By Pete Wurdock
A new tourist destination just 13 miles north of Newberry on M-123 has quickly become one of the greatest “feel good” attractions in the entire Upper Peninsula.
It is called MI Dog, Michigan’s Summer Sled Dog Center and it is home to some of the world’s greatest athletes: long distance sled dogs. Spoiler alert: It’s also home to some extremely cute puppies.
Owner Laura Neese is a four-time 1,000-mile sled dog musher who has finished two Iditarods—the world’s most famous sled dog race from Anchorage to Nome, Alaska. She has also finished two Yukon Quests, another grueling race from Whitehorse, Alaska to Yukon Territory in Canada.
“The reason I love these races so much is the bond that I form with my dogs,” she said. “And when the race is over I feel a sense of accomplishment that is massive.”
Her love for the sport and her dogs is felt from the moment you enter MI Dog, a 28-acre property that took two and a half years to develop. At MI Dog, guests meet her team of Alaskan Huskies and the newest litter of pups. During the tours attendees learn what it takes to raise, train, and compete in sled dog racing. Visitors are free to roam the main cabin which has items for sale and some of Laura’s racing memorabilia on display.
Visitors to MI Dog will learn about sleds, race distances, the different breeds of competitive dogs, what happens during a race, what it is like to traverse through harsh conditions of snow and below zero temperatures and how much her team eats during a distance race—more than 1,500 pounds of food!
Her dogs are more than pets. They are her family and livelihood, and she treats them like kids.
Touching and petting the dogs is encouraged. Her 10.5-year-old “Fantastic Four” – Maple, Elmer, Winkle, and Baker – have retired now but logged more than 87,000 miles when they were the core of her sled team.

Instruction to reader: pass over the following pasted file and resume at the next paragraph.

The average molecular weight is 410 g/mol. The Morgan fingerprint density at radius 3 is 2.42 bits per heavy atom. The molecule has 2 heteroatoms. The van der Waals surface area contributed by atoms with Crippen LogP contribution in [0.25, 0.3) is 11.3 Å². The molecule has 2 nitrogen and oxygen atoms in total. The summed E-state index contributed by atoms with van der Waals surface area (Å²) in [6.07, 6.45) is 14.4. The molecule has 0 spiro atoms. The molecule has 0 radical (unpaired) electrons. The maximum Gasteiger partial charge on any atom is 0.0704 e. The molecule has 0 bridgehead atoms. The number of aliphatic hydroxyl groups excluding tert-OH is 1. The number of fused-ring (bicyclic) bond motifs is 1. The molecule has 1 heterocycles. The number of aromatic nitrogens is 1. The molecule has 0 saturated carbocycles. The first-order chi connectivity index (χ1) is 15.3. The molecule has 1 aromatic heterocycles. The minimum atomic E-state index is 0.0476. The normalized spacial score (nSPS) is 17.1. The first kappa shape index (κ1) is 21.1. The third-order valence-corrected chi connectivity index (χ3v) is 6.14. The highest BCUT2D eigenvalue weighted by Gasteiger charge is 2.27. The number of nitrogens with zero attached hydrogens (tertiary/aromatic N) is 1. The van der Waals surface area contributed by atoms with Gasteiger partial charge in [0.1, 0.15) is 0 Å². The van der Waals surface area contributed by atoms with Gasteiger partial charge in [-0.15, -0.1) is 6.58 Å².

Neese has an easy-going, inviting manner, and she generously shares time with her guests. She loves sharing her stories.
“Maple is the best lead dog I’ve ever run,” Neese said. “She’s my soulmate and has led the team through storms where I was trusting her with my life.”
Sled dogs and sled races have captivated her since she was 9 years old and followed the Iditarod as a homeschool project.
“That was enough for me to say I want to do this; to be around these dogs and travel across Alaska,” she said.
She was only 14 when she started a sled dog kennel in Ohio, where she grew up. As a teenager she participated in shorter races in the Upper Peninsula.
Neese was only 18 when she completed her qualifying race and was 19 for her first 1000-mile race. Endurance races require determination, guts, patience, composure, and grit—and a tolerance for sleep deprivation.
In a 1,000-mile race, the 14 dogs, gang line, and sled are about as long as a typical semi-truck and trailer. “There are no reins coming back to the sled. I have no physical control of where the dogs are going,” Laura explained. “Every communication I have with them as they run is by a voice command.”
Aubrey Juckette, 12, from Dundee, Mich., is spending her second summer in the U.P. as an intern for Neese. Juckette has two of her own dogs in the compound and has completed some 30-40 mile races herself. “Taking care of my dogs and being outside is something I love,” Juckette said. “And I absolutely love being here.”
One of Neese’s greatest joys is watching families leave MI Dog full of excitement and sharing her love for her beloved team.
“And the bonus in all of this is that I feel very well loved every day,” Neese said.